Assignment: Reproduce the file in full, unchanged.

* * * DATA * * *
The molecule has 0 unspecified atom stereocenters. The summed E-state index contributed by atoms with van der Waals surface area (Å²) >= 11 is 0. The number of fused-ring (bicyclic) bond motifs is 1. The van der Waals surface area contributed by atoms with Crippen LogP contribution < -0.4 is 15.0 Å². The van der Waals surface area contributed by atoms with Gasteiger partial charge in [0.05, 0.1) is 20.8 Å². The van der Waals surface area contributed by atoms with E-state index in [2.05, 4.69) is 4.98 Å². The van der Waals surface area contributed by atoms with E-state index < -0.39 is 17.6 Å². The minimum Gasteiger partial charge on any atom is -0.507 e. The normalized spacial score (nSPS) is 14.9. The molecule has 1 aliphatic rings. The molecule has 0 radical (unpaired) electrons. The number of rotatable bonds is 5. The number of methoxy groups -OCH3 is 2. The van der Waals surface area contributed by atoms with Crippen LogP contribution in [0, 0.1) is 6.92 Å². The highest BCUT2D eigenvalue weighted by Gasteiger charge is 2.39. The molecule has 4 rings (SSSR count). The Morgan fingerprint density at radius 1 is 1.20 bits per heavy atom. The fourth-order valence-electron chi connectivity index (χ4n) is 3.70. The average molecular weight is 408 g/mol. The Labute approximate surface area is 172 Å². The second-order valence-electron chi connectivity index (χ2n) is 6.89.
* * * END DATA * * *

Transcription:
The molecule has 0 unspecified atom stereocenters. The summed E-state index contributed by atoms with van der Waals surface area (Å²) >= 11 is 0. The number of fused-ring (bicyclic) bond motifs is 1. The van der Waals surface area contributed by atoms with Crippen LogP contribution < -0.4 is 15.0 Å². The van der Waals surface area contributed by atoms with Gasteiger partial charge in [0.05, 0.1) is 20.8 Å². The van der Waals surface area contributed by atoms with E-state index in [2.05, 4.69) is 4.98 Å². The van der Waals surface area contributed by atoms with E-state index < -0.39 is 17.6 Å². The minimum Gasteiger partial charge on any atom is -0.507 e. The normalized spacial score (nSPS) is 14.9. The molecule has 1 aliphatic rings. The molecule has 0 radical (unpaired) electrons. The number of rotatable bonds is 5. The number of methoxy groups -OCH3 is 2. The van der Waals surface area contributed by atoms with Crippen LogP contribution in [0, 0.1) is 6.92 Å². The highest BCUT2D eigenvalue weighted by Gasteiger charge is 2.39. The molecule has 4 rings (SSSR count). The Morgan fingerprint density at radius 1 is 1.20 bits per heavy atom. The fourth-order valence-electron chi connectivity index (χ4n) is 3.70. The average molecular weight is 408 g/mol. The Labute approximate surface area is 172 Å². The second-order valence-electron chi connectivity index (χ2n) is 6.89.